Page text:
First, Understand User Needs
Before we get into details and descriptions, it’s useful to understand the user experiences of people with disabilities. Then you’ll know the “why” behind the media accessibility requirements in this resource. For example, a person who is Deaf can’t hear the audio, so you need to provide important audio information in another form.
- Many people who are Deaf can read text well. They get the audio information from transcripts or captions. Some people prefer sign language.
- Some people who are hard of hearing like to listen to the audio to hear what they can, and have captions to fill in what they can’t hear adequately.
- Some people who have difficulty processing auditory information also use captions. Many use transcripts so they can read at their own pace.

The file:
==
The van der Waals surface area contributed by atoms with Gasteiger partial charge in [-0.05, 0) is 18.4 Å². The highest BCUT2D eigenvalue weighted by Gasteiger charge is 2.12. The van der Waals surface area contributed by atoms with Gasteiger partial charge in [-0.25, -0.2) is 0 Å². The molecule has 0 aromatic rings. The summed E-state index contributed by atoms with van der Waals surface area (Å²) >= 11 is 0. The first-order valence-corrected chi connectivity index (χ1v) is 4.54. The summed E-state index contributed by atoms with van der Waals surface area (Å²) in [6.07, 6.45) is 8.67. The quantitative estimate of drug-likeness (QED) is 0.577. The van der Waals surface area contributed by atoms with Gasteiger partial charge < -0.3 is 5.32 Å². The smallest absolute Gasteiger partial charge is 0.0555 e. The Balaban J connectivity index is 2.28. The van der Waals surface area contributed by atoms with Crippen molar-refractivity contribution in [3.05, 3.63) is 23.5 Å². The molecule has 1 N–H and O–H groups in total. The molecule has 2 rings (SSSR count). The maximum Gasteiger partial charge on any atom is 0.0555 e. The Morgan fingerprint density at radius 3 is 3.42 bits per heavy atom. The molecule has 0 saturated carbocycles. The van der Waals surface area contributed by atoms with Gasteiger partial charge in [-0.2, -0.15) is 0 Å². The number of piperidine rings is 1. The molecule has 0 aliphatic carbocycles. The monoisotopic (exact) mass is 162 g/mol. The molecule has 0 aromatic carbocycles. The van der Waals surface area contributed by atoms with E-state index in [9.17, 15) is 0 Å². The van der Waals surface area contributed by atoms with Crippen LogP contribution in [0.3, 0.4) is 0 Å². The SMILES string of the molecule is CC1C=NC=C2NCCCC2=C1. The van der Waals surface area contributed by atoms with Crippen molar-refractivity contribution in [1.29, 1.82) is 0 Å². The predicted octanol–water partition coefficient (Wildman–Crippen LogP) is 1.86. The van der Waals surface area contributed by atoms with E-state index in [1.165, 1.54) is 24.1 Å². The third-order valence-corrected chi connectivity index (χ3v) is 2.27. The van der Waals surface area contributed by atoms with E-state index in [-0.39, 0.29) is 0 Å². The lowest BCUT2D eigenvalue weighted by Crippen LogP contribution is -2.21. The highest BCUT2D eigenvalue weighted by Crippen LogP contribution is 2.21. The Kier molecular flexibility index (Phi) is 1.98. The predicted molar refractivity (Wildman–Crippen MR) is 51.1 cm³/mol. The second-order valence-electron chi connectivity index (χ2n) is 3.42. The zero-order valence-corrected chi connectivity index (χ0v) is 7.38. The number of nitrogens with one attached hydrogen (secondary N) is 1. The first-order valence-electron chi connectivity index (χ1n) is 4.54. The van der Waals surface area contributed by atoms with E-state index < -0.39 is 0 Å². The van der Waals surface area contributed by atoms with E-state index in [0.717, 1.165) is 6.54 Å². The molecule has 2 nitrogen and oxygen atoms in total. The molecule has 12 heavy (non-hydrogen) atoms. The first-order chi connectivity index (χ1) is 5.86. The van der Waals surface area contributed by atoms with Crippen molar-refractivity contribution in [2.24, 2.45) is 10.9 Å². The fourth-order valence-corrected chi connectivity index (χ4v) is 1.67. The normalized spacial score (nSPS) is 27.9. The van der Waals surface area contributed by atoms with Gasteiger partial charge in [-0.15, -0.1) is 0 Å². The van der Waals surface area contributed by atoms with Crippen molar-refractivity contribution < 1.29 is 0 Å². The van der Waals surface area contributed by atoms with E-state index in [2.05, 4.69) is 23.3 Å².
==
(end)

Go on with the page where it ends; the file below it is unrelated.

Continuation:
- Some people who are blind or have low vision can’t see videos well or at all. They use audio description of visual information to understand what’s going on visually.
- Some people who are Deaf-blind use a screen reader and braille to read descriptive transcripts that include the audio and visual information as text.
- Some people cannot focus and comprehend auditory or visual information when there are changing visuals. For most videos, they also need descriptive transcripts.
- Some people cannot use their hands and use voice recognition software to operate their computer, including the media player. And people who are blind need the media player to work without a mouse.
- Some people use multiple accessibility features simultaneously. For example, someone might want captions, description of visual information as text, and description in audio.